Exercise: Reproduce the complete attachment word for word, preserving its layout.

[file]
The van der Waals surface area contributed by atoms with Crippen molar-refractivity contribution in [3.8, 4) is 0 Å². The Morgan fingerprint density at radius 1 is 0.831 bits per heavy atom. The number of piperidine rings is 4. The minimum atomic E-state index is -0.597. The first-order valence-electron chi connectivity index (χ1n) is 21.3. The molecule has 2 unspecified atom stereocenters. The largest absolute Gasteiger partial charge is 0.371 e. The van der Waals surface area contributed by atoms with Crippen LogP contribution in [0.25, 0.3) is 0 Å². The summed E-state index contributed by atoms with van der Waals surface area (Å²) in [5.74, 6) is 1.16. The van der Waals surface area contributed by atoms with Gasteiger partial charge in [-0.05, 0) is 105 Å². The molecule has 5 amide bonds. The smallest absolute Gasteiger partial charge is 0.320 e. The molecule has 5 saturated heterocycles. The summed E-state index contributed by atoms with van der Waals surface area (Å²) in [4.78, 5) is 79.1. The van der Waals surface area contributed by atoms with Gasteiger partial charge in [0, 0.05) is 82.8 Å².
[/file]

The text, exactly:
The van der Waals surface area contributed by atoms with Crippen molar-refractivity contribution in [3.8, 4) is 0 Å². The Morgan fingerprint density at radius 1 is 0.831 bits per heavy atom. The number of piperidine rings is 4. The minimum atomic E-state index is -0.597. The first-order valence-electron chi connectivity index (χ1n) is 21.3. The molecule has 2 unspecified atom stereocenters. The largest absolute Gasteiger partial charge is 0.371 e. The van der Waals surface area contributed by atoms with Crippen LogP contribution in [0.25, 0.3) is 0 Å². The summed E-state index contributed by atoms with van der Waals surface area (Å²) in [5.74, 6) is 1.16. The van der Waals surface area contributed by atoms with Gasteiger partial charge in [-0.05, 0) is 105 Å². The molecule has 5 amide bonds. The smallest absolute Gasteiger partial charge is 0.320 e. The molecule has 5 saturated heterocycles. The summed E-state index contributed by atoms with van der Waals surface area (Å²) in [4.78, 5) is 79.1. The van der Waals surface area contributed by atoms with Gasteiger partial charge in [0, 0.05) is 82.8 Å².